The FCC is allowing T-Mobile USA to test an LTE service in the 1755-1780 MHz band that would share spectrum with federal users, notes Fierce Wireless.
The commission’s approval today (pdf) clears the way for the first tests gauging the impact of spectrum sharing in the band between commercial providers and incumbent government users such as the Defense Department.
T-Mobile filed a request in May for special temporary authority to test LTE service in the spectrum. Congress and the FCC have identified the band for reallocation from the government to commercial users, but the logistical difficulties of moving federal users off the band has made it necessary for the wireless industry to explore spectrum sharing as an alternative.
Spectrum sharing between the public and private sectors is “a new tool that joins clearing and reallocation as part of an ‘all-of-the-above’ strategy to address our nation’s spectrum challenges,” Genachowski said.
Proposals to share spectrum with the government have been met with some wariness by the wireless industry, which prefers spectrum that has been completely cleared of incumbent users.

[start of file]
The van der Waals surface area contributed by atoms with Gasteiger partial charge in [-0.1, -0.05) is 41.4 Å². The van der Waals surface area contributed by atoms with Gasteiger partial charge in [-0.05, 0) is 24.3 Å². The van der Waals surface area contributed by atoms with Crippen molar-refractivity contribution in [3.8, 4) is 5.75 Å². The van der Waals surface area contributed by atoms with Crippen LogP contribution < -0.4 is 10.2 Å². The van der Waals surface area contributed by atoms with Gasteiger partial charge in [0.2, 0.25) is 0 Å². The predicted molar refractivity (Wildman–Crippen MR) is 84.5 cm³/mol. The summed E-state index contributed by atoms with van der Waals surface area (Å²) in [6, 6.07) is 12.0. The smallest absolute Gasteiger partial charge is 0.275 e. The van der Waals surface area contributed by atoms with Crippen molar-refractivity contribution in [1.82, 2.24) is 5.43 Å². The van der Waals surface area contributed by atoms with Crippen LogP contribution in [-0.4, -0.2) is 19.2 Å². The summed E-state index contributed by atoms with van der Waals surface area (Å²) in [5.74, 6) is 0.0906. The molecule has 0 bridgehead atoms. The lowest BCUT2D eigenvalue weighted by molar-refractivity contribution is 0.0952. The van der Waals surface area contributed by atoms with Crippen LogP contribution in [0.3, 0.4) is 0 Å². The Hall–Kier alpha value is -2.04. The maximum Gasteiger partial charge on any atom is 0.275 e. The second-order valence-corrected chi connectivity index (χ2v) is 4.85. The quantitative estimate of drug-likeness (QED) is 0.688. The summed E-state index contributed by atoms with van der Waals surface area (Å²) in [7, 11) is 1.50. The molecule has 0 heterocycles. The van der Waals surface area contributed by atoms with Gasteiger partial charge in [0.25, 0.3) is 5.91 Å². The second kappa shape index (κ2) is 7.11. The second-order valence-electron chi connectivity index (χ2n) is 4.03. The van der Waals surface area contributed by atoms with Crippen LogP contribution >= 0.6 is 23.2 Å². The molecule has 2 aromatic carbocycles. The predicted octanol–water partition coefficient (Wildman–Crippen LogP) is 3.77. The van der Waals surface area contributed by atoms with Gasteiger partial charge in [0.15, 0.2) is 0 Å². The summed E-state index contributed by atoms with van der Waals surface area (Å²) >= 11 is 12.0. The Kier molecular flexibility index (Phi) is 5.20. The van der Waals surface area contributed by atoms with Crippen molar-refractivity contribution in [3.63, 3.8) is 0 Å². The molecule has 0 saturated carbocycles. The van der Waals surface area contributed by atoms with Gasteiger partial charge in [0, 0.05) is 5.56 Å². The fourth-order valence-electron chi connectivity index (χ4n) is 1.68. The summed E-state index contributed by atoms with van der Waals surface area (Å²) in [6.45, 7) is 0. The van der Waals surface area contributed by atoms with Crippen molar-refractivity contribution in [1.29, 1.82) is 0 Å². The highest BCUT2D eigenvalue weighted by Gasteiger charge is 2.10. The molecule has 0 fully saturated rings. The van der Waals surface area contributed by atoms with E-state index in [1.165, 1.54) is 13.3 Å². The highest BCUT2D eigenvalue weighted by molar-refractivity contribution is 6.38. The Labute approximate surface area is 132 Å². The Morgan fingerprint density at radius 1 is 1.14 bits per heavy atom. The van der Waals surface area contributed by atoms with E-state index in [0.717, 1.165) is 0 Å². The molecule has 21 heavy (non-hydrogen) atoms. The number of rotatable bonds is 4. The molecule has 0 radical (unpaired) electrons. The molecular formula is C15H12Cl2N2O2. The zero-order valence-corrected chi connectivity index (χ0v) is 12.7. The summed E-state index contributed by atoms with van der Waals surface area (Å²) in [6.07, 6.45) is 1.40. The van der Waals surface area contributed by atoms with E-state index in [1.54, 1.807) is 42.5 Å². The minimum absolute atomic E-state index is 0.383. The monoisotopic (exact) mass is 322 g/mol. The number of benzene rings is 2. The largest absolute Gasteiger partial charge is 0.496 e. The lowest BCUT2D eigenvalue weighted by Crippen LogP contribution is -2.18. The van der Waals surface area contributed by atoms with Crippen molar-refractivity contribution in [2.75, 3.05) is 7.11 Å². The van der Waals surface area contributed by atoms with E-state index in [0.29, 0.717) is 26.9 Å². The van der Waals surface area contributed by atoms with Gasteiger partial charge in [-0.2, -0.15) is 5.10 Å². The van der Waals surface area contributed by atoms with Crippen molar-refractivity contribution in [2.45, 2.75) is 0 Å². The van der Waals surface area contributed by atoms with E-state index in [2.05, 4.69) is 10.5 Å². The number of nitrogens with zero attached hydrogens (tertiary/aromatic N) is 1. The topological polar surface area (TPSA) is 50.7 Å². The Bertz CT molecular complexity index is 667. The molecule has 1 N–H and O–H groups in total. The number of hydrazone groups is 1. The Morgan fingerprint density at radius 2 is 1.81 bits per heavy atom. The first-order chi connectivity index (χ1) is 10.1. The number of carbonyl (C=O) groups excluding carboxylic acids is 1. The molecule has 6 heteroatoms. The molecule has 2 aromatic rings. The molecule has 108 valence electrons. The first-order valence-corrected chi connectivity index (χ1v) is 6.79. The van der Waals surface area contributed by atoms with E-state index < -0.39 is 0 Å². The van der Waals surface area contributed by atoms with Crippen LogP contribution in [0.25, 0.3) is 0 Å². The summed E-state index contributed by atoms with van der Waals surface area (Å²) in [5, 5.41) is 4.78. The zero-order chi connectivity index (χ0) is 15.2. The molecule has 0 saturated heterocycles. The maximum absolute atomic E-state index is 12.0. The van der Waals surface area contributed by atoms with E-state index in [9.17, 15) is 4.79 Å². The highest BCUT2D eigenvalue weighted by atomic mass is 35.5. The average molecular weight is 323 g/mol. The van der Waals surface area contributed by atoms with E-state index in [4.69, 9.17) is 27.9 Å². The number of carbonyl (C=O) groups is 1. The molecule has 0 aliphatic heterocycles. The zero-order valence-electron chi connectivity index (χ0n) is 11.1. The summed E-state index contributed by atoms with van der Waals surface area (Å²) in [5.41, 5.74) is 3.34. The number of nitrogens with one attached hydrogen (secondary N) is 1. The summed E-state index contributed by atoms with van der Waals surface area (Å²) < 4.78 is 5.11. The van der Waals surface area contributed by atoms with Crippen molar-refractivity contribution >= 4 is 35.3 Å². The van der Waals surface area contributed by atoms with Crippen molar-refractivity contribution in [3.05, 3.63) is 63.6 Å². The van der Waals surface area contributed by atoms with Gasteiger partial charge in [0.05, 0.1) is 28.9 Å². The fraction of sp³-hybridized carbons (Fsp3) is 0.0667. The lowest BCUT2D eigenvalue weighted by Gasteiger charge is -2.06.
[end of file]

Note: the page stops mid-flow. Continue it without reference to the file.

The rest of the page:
The 1755-1780 MHz band was the focus of a bill this April by two House lawmakers. Their proposal gave federal agencies on the band five years to relocate to another block of spectrum, so that the FCC could pair the 1755-1780 and 2155-2180 MHz spectrum blocks and put them up for auction. But the bill never made it past committee.
The other half of that proposed paired AWS spectrum, 2155-2180 MHz, is currently unused. It sits between Dish’s 2.1 GHz (MSS) spectrum, now called the AWS-4 band, and the main AWS band downlink channels.
T-Mobile plans on using its 1700 MHz AWS spectrum for LTE while it refarms its 1900 MHz PCS spectrum for HSPA+ service. That also plays well for the iPhone, which supports LTE on the PCS band, but not (yet) on the AWS band. T-Mobile got AWS spectrum from AT&T after the failed merger, with AWS spectrum in 128 Cellular Market Areas (CMAs), including 12 of the top 20 markets. T-Mobile now has sufficient spectrum to roll out LTE with 20MHz to about 75% of the top 25 markets in 2013. Most remaining markets will have 10MHz.
Additionally, T-Mobile says the tentative transfer of Verizon’s AWS spectrum to T-Mobile in 125 markets will deepen its LTE coverage. It also agreed to a one-for-one AWS spectrum swaps in 76 markets will promote efficiency by each of the companies.
T-Mobile’s LTE trials are underway this summer using Release-10 equipment (LTE-Advanced) which allows carrier aggregation.
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